“How are you going to deal with not being a big deal anymore?”
It’s been about 8 months since my wife Diana asked me that question over a happy hour glass of wine. I had sold my company a few months before and was working a part-time one-year stint with the new company to show them the ropes.
"What do you mean?"
"Once you leave your job, the emails and phone calls stop coming and no one really cares about your opinion any more". And then she joked, (I think), "And I don't need you following me around the house, showing me the right way to make toast.”
It didn't take long for this information to worm its way into my brain. I knew she was right. This was the third company I’d started and sold. Way back "in the day" as they say (early 80's), I’d launched a computer magazine for software developers; the 1st magazine about Artificial Intelligence; plus a national conference and tradeshow. Then in the 1990s I started a craft beer / wine publication and event during that first wave of microbreweries.
After I sold those companies it all ended. Once you’re gone no one cares! Sure, you remain friends with a few of the people that you were close with but the company -- your “life’s work” -- moves on without you. It’s weird.
And now, after 20 years of being the Grand Poobah of my company Niche Media, creating hundreds of events for niche magazine publishers, it was all going to be ending—again.
So when you're an entrepreneur or corporate exec, a lot of your self worth is wound up in that job. I've always felt like I've been a pretty good dad, brother and husband. But, it's the work creation that I know I was good at. To me it came more naturally than the family stuff.
Within a few days I realized what I wanted to do. I wanted to start a podcast for people like me. Like anyone my age (63) I want to spend more time with my family and go on really great vacations, (which of course is sort of a bad joke for everyone now, but they will be back!) But I still want to do work in new ways!
I really get a lot of energy from the work and creating. I just don't want the day-to-day grind. I want to have more fun and control the pace. So I've made a deal with myself; Try all sorts of new things. So I’m sort of the guinea pig for this Second Act journey into (un)retirement. Join me for the ride...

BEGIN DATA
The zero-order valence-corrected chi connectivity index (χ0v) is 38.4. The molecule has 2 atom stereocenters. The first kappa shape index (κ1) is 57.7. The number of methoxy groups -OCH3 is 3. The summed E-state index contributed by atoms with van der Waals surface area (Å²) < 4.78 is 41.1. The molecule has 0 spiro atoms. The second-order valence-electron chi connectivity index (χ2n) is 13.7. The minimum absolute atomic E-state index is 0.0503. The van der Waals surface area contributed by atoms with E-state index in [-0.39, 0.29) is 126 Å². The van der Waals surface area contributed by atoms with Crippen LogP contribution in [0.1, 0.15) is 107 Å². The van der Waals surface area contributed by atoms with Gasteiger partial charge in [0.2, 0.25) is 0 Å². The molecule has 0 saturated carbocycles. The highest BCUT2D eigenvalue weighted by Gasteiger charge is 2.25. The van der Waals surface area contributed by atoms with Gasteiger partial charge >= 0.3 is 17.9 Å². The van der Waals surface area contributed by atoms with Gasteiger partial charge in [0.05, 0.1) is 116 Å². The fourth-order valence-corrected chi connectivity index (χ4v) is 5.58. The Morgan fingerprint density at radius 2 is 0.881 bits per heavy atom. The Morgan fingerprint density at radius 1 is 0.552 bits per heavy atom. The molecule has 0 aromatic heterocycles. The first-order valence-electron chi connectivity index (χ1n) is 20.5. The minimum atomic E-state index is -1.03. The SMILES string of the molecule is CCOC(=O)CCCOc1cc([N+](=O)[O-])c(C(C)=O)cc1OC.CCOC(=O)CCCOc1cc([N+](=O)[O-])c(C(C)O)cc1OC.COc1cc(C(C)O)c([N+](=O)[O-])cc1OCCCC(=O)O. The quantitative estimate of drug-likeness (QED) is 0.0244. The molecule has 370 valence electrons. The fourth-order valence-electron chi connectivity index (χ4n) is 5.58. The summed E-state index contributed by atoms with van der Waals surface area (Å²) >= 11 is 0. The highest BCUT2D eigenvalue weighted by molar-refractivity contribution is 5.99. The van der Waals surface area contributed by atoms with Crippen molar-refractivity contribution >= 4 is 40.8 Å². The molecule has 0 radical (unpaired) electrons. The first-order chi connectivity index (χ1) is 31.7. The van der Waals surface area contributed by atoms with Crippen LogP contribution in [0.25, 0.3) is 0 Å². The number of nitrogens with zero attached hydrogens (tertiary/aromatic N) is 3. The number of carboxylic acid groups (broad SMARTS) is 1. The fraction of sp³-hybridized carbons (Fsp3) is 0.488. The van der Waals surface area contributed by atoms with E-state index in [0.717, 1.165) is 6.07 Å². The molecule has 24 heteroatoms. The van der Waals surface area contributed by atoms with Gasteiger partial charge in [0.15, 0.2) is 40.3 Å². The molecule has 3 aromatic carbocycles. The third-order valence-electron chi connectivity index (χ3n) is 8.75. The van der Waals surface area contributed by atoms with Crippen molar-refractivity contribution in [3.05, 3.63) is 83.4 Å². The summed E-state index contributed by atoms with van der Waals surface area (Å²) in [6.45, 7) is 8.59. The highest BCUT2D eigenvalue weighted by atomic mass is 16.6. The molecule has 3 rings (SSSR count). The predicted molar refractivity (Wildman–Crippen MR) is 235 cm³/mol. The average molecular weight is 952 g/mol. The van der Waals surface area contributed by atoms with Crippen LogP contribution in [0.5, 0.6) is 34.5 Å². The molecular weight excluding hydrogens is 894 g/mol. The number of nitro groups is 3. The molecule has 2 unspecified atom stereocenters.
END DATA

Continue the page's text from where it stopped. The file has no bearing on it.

P.S. Why the Tiki diary? I have a fun Tiki bar instead of a garage —where I’ll be producing the podcast from! The "I Used to be Somebody" podcast debuts September 15th.
1. No one told me that in retirement, no one wants your expertise about that work you did for the last 20+ years. (Not even your spouse. Maybe your dog.)
2. No one told me that in retirement, taking a nap isn’t as fun as it used to be. You lay down for a moment (or three) to rest a little…and you’re afraid you might not get up again!
3. No one told me that my significant other is so busy. Here I thought they’d drop everything and focus on ME when I retired.
4. No one told me that in retirement that I’d get around to that consistent exercise routine and finally get in shape…but I’d have injuries! Pulled muscles! Playing through the aches! I can go on…
5. No one told me that I’d have to make new friends at my age. Not so easy! I think it’s harder for guys and more so if you had an all-consuming career.
6. No one told me that in retirement, the two most powerful words are YES and NO. Yes, I would like to go to dinner or see that new play! No, I do not want to join your committee with 30 weekly phone calls/emails and 5 meetings each month!
7. No one told me that in retirement, people would assume I do nothing all day. Not true! What’s different is now I control what I want to do and when I want to do it.
8. No one told me that in retirement, I would actually want to work, but just in a different way. (Less grind, more fun!) In fact, 3 in 5 retirees plan to launch a new line of work that differs from what they have done in the past.*
9. No one told me that in my Second Act, I would find my new work life so rewarding!
10. No one told me that in (un)retirement, there are so many people just like me—people who actually feel younger, not older! *